Sainsbury's unveils £2.5bn rescue plan

* Supermarket group plunged into loss * Davis legacy results in £550m write-down * Dividend halved
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J Sainsbury admitted yesterday that its fortunes would not improve for at least 18 months as it unveiled an ambitious plan to increase sales by £2.5bn over the next three years.

J Sainsbury admitted yesterday that its fortunes would not improve for at least 18 months as it unveiled an ambitious plan to increase sales by £2.5bn over the next three years.

Justin King, the new chief executive, issued a damning indictment of the former management as he put the cost of rectifying past failings at £550m. He said £3bn spent by Sir Peter Davis, the former boss, on overhauling the group's distribution and IT systems had made its availability "worse than ever".

Issuing its fourth profits warning since March, the struggling supermarket group said the £550m hit to its bottom line would catapult it into the red this year, given that second-half profits are not expected to top the £125m to £135m achieved in the first half. At best, Sainsbury's, which made an exceptional £275m profit from selling its US arm, is on track for underlying pre-tax profits of £270m, while Tesco's profits are forecast to top £2bn. Although Mr King said increasing sales would be the "cornerstone to the group's recovery", he ruled out even managing to grow sales in line with the industry until the second half of its next financial year. It will take a further 12 months for profits to begin to recover, analysts estimated.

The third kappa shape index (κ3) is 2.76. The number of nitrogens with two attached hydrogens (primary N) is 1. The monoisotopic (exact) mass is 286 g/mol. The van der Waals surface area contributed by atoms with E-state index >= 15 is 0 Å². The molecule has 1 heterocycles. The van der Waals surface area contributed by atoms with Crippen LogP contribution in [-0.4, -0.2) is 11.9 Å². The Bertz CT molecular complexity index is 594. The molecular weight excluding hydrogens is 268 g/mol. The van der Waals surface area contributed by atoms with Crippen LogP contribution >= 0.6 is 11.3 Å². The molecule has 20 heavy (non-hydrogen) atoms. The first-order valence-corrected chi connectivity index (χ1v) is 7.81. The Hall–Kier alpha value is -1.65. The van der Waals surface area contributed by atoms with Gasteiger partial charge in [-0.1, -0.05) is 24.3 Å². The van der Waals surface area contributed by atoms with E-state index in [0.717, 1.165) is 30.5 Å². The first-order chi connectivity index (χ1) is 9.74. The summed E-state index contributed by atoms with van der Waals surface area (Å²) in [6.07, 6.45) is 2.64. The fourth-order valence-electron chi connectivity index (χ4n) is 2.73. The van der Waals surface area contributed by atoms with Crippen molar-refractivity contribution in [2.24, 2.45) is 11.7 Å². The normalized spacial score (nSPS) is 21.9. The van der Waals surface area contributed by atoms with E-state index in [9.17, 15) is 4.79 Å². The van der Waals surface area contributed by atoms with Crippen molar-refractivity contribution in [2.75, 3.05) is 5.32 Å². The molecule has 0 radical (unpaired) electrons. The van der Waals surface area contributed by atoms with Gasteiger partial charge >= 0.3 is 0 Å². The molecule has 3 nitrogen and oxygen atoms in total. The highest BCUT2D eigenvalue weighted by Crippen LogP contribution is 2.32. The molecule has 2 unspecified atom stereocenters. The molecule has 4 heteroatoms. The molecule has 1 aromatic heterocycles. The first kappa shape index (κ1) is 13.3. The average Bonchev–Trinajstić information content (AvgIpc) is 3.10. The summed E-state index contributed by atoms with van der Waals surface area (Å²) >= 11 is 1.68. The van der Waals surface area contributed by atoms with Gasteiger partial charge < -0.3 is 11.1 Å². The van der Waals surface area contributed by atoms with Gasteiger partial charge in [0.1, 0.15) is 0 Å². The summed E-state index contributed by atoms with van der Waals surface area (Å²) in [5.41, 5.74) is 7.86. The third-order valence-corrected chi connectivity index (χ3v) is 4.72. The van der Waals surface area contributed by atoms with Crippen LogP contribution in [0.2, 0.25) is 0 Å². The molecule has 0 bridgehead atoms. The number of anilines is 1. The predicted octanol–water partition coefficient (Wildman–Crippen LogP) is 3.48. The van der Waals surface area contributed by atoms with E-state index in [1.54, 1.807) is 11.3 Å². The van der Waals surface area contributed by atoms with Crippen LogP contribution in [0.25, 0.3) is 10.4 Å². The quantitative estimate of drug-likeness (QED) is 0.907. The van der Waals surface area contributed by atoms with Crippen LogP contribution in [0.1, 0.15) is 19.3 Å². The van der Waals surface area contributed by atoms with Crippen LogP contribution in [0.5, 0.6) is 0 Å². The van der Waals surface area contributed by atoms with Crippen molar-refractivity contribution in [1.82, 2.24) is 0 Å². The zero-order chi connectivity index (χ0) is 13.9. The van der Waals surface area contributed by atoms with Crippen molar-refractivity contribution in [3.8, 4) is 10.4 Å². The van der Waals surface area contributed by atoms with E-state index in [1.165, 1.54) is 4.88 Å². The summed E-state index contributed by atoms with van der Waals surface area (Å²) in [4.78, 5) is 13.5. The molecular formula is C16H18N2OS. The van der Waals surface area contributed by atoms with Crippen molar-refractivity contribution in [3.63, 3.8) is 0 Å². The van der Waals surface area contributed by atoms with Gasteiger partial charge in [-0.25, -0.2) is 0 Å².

Sainsbury's plans to invest up to £1bn over the next three years on rebuilding its battered reputation for "quality food at fair prices". Up to £600m will be funded from "ongoing buying efficiencies" of 100 to 150 basis points each year as it seeks to consolidate its suppliers. It has already cut its milk and beef suppliers. Mr King said the previous regime's decision to use these savings to shore up Sainsbury's bottom line was "fundamentally flawed".

The group underlined the extent of its challenge by revealing that despite investing heavily in prices, its like-for-like sales excluding petrol fell 1.1 per cent during its second quarter. Underlying interim sales excluding petrol declined 0.9 per cent.

Mr King promised a "total cultural shift" as he sought a "real departure" from the previous strategy of boosting the bottom line. He lambasted the group's "overly bureaucratic" management style, which resulted in no one being sure of their responsibilities.

In an attempt to improve the group's dire track record on availability in time for Christmas, the group will abandon much of the overcomplicated automation installed by Sir Peter, and revert to manpower. Mr King said 50 per cent of the group's availability issues were "resolvable in store" by employing an extra 3,000 staff. He will also reopen its depot in Buntingford, Hertfordshire, to "save Christmas". He said neither the depots nor Sir Peter's much-vaunted automation would ever work as originally envisaged. The group is writing off £120m of its investment in its supply chain and £140m in IT system, as well as £80m of stock - much of which was left to rot at the back of stores because managers were unaware it was there.

Admitting it was a mistake to outsource its IT capabilities to Accenture, Sainsbury's said it would rebuild its internal capability while renegotiating its contract with the consultancy firm. "I am confident that as we approach our future we will deliver success," Mr King said.

But the City was less sure. Standard & Poor's cut Sainsbury's investment rating to one notch above junk, while Moody's threatened to follow suit.One top shareholder said: "Our view is there is more pain than gain."

Sainsbury's halved its annual dividend to 7.8p in a move that saves it £135m. It said it would shut 12 Sainsbury's Local stores, review its relationship with Nectar, its loyalty card provider, and consider pulling out of its forecourts venture with Shell.